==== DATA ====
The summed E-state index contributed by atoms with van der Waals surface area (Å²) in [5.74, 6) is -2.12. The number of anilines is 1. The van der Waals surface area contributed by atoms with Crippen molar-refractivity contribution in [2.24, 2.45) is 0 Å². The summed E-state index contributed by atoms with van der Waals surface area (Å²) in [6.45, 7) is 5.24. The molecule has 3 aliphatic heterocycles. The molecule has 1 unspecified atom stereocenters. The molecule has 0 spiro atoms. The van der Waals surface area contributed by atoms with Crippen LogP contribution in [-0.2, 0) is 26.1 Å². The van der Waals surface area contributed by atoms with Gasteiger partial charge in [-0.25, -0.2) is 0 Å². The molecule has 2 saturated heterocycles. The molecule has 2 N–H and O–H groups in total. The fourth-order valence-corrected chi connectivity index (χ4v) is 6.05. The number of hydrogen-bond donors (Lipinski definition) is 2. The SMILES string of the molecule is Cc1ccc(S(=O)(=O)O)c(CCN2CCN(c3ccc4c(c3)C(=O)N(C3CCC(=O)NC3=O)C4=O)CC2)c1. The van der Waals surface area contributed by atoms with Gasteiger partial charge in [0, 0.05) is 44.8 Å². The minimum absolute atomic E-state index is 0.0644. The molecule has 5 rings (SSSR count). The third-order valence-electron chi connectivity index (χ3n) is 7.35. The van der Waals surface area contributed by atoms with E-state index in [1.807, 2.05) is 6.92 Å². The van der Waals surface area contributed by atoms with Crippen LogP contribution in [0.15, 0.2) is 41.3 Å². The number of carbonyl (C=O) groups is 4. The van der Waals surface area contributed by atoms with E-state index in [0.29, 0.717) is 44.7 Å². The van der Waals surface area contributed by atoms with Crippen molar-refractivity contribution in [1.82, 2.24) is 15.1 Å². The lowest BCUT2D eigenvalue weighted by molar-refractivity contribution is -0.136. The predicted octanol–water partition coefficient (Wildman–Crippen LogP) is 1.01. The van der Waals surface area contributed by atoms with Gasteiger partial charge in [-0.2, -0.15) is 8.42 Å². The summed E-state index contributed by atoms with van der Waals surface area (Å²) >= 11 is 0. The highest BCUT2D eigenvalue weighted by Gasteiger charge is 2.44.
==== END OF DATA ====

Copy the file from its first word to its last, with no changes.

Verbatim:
The summed E-state index contributed by atoms with van der Waals surface area (Å²) in [5.74, 6) is -2.12. The number of anilines is 1. The van der Waals surface area contributed by atoms with Crippen molar-refractivity contribution in [2.24, 2.45) is 0 Å². The summed E-state index contributed by atoms with van der Waals surface area (Å²) in [6.45, 7) is 5.24. The molecule has 3 aliphatic heterocycles. The molecule has 1 unspecified atom stereocenters. The molecule has 0 spiro atoms. The van der Waals surface area contributed by atoms with Crippen LogP contribution in [-0.2, 0) is 26.1 Å². The van der Waals surface area contributed by atoms with Gasteiger partial charge in [-0.25, -0.2) is 0 Å². The molecule has 2 saturated heterocycles. The molecule has 2 N–H and O–H groups in total. The fourth-order valence-corrected chi connectivity index (χ4v) is 6.05. The number of hydrogen-bond donors (Lipinski definition) is 2. The SMILES string of the molecule is Cc1ccc(S(=O)(=O)O)c(CCN2CCN(c3ccc4c(c3)C(=O)N(C3CCC(=O)NC3=O)C4=O)CC2)c1. The van der Waals surface area contributed by atoms with Gasteiger partial charge in [0, 0.05) is 44.8 Å². The minimum absolute atomic E-state index is 0.0644. The molecule has 5 rings (SSSR count). The third-order valence-electron chi connectivity index (χ3n) is 7.35. The van der Waals surface area contributed by atoms with E-state index in [1.807, 2.05) is 6.92 Å². The van der Waals surface area contributed by atoms with Crippen LogP contribution in [0.15, 0.2) is 41.3 Å². The number of carbonyl (C=O) groups is 4. The van der Waals surface area contributed by atoms with E-state index in [0.29, 0.717) is 44.7 Å². The van der Waals surface area contributed by atoms with Crippen molar-refractivity contribution in [1.82, 2.24) is 15.1 Å². The lowest BCUT2D eigenvalue weighted by molar-refractivity contribution is -0.136. The predicted octanol–water partition coefficient (Wildman–Crippen LogP) is 1.01. The van der Waals surface area contributed by atoms with Gasteiger partial charge in [-0.2, -0.15) is 8.42 Å². The summed E-state index contributed by atoms with van der Waals surface area (Å²) >= 11 is 0. The highest BCUT2D eigenvalue weighted by Gasteiger charge is 2.44.